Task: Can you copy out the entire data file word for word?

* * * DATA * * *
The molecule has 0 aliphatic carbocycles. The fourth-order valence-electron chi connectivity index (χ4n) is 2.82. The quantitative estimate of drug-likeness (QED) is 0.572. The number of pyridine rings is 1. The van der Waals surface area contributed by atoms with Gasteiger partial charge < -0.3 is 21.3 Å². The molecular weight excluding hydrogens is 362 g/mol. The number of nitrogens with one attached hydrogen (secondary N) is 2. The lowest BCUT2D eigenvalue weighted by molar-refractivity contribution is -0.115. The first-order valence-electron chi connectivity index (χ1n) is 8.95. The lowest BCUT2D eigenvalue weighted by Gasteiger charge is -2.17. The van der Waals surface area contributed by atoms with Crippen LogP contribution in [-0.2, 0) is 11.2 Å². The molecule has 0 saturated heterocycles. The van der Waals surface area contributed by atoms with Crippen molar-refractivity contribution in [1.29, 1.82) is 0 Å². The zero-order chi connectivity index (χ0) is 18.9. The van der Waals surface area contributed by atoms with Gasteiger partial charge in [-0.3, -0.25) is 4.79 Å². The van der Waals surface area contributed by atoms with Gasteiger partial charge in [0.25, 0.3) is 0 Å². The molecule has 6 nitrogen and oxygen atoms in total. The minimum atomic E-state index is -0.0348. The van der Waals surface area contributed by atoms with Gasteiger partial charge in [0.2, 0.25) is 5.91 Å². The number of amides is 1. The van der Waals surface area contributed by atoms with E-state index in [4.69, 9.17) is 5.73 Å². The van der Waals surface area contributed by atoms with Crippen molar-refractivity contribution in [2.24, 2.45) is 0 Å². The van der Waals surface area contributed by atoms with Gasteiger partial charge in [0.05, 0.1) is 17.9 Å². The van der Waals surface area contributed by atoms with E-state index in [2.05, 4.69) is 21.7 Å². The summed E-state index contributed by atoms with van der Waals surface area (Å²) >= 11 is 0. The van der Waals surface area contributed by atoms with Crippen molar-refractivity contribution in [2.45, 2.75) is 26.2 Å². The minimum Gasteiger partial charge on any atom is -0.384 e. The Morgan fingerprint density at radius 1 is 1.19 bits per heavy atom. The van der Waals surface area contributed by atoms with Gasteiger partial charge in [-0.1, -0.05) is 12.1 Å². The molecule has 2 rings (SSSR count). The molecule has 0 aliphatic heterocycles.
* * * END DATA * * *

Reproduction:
The molecule has 0 aliphatic carbocycles. The fourth-order valence-electron chi connectivity index (χ4n) is 2.82. The quantitative estimate of drug-likeness (QED) is 0.572. The number of pyridine rings is 1. The van der Waals surface area contributed by atoms with Gasteiger partial charge < -0.3 is 21.3 Å². The molecular weight excluding hydrogens is 362 g/mol. The number of nitrogens with one attached hydrogen (secondary N) is 2. The lowest BCUT2D eigenvalue weighted by molar-refractivity contribution is -0.115. The first-order valence-electron chi connectivity index (χ1n) is 8.95. The lowest BCUT2D eigenvalue weighted by Gasteiger charge is -2.17. The van der Waals surface area contributed by atoms with Crippen LogP contribution in [-0.2, 0) is 11.2 Å². The molecule has 0 saturated heterocycles. The van der Waals surface area contributed by atoms with Crippen molar-refractivity contribution in [1.29, 1.82) is 0 Å². The zero-order chi connectivity index (χ0) is 18.9. The van der Waals surface area contributed by atoms with Gasteiger partial charge in [-0.3, -0.25) is 4.79 Å². The van der Waals surface area contributed by atoms with Gasteiger partial charge in [0.25, 0.3) is 0 Å². The molecule has 6 nitrogen and oxygen atoms in total. The minimum atomic E-state index is -0.0348. The van der Waals surface area contributed by atoms with Gasteiger partial charge in [0.2, 0.25) is 5.91 Å². The number of amides is 1. The van der Waals surface area contributed by atoms with E-state index in [4.69, 9.17) is 5.73 Å². The van der Waals surface area contributed by atoms with Crippen molar-refractivity contribution in [2.24, 2.45) is 0 Å². The van der Waals surface area contributed by atoms with Gasteiger partial charge in [0.05, 0.1) is 17.9 Å². The van der Waals surface area contributed by atoms with E-state index in [2.05, 4.69) is 21.7 Å². The summed E-state index contributed by atoms with van der Waals surface area (Å²) >= 11 is 0. The van der Waals surface area contributed by atoms with Crippen molar-refractivity contribution in [2.45, 2.75) is 26.2 Å². The minimum Gasteiger partial charge on any atom is -0.384 e. The Morgan fingerprint density at radius 1 is 1.19 bits per heavy atom. The van der Waals surface area contributed by atoms with Gasteiger partial charge in [-0.1, -0.05) is 12.1 Å². The molecule has 2 rings (SSSR count). The molecule has 0 aliphatic heterocycles.